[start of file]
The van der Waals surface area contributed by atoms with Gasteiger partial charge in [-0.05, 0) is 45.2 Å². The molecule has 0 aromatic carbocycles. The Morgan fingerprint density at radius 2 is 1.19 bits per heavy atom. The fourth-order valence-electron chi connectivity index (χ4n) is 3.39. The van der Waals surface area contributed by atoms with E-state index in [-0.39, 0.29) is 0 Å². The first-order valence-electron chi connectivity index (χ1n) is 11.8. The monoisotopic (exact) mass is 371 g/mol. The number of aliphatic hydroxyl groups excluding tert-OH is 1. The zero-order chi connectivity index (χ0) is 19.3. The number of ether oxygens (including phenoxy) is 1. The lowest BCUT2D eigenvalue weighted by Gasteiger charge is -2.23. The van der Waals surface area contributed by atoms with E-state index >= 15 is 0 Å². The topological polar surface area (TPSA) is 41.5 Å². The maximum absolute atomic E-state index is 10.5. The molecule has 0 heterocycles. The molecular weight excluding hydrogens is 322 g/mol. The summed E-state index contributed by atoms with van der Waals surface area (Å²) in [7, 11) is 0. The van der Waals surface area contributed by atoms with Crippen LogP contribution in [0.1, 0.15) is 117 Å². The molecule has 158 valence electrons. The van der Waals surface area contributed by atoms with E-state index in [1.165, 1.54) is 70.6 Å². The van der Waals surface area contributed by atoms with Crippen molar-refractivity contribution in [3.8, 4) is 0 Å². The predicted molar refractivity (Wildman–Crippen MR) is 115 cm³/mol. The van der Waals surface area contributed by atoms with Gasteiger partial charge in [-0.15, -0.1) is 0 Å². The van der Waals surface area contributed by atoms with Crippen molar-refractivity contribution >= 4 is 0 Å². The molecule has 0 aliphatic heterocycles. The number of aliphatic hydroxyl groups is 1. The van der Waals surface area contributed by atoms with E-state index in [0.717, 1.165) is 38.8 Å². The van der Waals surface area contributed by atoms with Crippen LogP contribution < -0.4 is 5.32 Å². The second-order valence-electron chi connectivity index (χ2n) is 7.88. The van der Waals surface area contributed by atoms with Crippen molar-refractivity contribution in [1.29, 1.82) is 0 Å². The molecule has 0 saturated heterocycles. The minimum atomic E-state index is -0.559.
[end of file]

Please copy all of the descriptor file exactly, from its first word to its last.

The van der Waals surface area contributed by atoms with Gasteiger partial charge in [-0.05, 0) is 45.2 Å². The molecule has 0 aromatic carbocycles. The Morgan fingerprint density at radius 2 is 1.19 bits per heavy atom. The fourth-order valence-electron chi connectivity index (χ4n) is 3.39. The van der Waals surface area contributed by atoms with E-state index in [-0.39, 0.29) is 0 Å². The first-order valence-electron chi connectivity index (χ1n) is 11.8. The monoisotopic (exact) mass is 371 g/mol. The number of aliphatic hydroxyl groups excluding tert-OH is 1. The zero-order chi connectivity index (χ0) is 19.3. The number of ether oxygens (including phenoxy) is 1. The lowest BCUT2D eigenvalue weighted by Gasteiger charge is -2.23. The van der Waals surface area contributed by atoms with E-state index >= 15 is 0 Å². The topological polar surface area (TPSA) is 41.5 Å². The maximum absolute atomic E-state index is 10.5. The molecule has 0 heterocycles. The molecular weight excluding hydrogens is 322 g/mol. The summed E-state index contributed by atoms with van der Waals surface area (Å²) in [7, 11) is 0. The van der Waals surface area contributed by atoms with Crippen LogP contribution in [0.1, 0.15) is 117 Å². The molecule has 158 valence electrons. The van der Waals surface area contributed by atoms with E-state index in [1.165, 1.54) is 70.6 Å². The van der Waals surface area contributed by atoms with Crippen molar-refractivity contribution in [3.8, 4) is 0 Å². The predicted molar refractivity (Wildman–Crippen MR) is 115 cm³/mol. The van der Waals surface area contributed by atoms with Gasteiger partial charge in [-0.15, -0.1) is 0 Å². The van der Waals surface area contributed by atoms with Crippen molar-refractivity contribution >= 4 is 0 Å². The molecule has 0 aliphatic heterocycles. The number of aliphatic hydroxyl groups is 1. The van der Waals surface area contributed by atoms with E-state index in [0.717, 1.165) is 38.8 Å². The van der Waals surface area contributed by atoms with Crippen LogP contribution < -0.4 is 5.32 Å². The second-order valence-electron chi connectivity index (χ2n) is 7.88. The van der Waals surface area contributed by atoms with Crippen molar-refractivity contribution in [1.29, 1.82) is 0 Å². The molecule has 0 saturated heterocycles. The minimum atomic E-state index is -0.559.